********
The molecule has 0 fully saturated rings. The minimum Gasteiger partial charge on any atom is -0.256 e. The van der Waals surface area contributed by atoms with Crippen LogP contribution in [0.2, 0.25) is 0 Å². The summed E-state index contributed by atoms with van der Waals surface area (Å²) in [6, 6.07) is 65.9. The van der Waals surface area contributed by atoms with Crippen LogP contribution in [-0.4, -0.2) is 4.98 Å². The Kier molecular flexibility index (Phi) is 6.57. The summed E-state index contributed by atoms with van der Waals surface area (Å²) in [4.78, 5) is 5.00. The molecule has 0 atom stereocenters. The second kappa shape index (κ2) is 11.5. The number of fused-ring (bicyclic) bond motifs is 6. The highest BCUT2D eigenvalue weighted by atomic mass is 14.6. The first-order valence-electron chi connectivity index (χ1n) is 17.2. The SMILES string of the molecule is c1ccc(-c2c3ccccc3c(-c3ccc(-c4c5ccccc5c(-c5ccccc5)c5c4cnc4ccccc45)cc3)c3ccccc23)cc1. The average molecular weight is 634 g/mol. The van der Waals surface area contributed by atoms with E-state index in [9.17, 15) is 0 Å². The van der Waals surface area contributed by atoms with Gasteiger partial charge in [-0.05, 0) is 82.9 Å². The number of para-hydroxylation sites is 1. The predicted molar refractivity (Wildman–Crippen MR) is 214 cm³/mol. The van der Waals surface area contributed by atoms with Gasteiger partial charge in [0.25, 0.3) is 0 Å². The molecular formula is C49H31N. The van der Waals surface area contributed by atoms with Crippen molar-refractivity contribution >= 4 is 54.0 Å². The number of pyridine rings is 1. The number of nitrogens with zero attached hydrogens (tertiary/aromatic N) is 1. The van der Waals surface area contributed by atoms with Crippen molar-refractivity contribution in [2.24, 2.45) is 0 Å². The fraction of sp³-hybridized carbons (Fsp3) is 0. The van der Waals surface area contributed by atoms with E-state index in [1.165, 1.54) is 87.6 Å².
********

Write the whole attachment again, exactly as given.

The molecule has 0 fully saturated rings. The minimum Gasteiger partial charge on any atom is -0.256 e. The van der Waals surface area contributed by atoms with Crippen LogP contribution in [0.2, 0.25) is 0 Å². The summed E-state index contributed by atoms with van der Waals surface area (Å²) in [6, 6.07) is 65.9. The van der Waals surface area contributed by atoms with Crippen LogP contribution in [-0.4, -0.2) is 4.98 Å². The Kier molecular flexibility index (Phi) is 6.57. The summed E-state index contributed by atoms with van der Waals surface area (Å²) in [4.78, 5) is 5.00. The molecule has 0 atom stereocenters. The second kappa shape index (κ2) is 11.5. The number of fused-ring (bicyclic) bond motifs is 6. The highest BCUT2D eigenvalue weighted by atomic mass is 14.6. The first-order valence-electron chi connectivity index (χ1n) is 17.2. The SMILES string of the molecule is c1ccc(-c2c3ccccc3c(-c3ccc(-c4c5ccccc5c(-c5ccccc5)c5c4cnc4ccccc45)cc3)c3ccccc23)cc1. The average molecular weight is 634 g/mol. The van der Waals surface area contributed by atoms with E-state index in [9.17, 15) is 0 Å². The van der Waals surface area contributed by atoms with Gasteiger partial charge in [-0.05, 0) is 82.9 Å². The number of para-hydroxylation sites is 1. The predicted molar refractivity (Wildman–Crippen MR) is 214 cm³/mol. The van der Waals surface area contributed by atoms with Gasteiger partial charge in [0.25, 0.3) is 0 Å². The molecular formula is C49H31N. The van der Waals surface area contributed by atoms with Crippen molar-refractivity contribution >= 4 is 54.0 Å². The number of pyridine rings is 1. The number of nitrogens with zero attached hydrogens (tertiary/aromatic N) is 1. The van der Waals surface area contributed by atoms with Crippen molar-refractivity contribution in [2.24, 2.45) is 0 Å². The fraction of sp³-hybridized carbons (Fsp3) is 0. The van der Waals surface area contributed by atoms with E-state index in [1.165, 1.54) is 87.6 Å².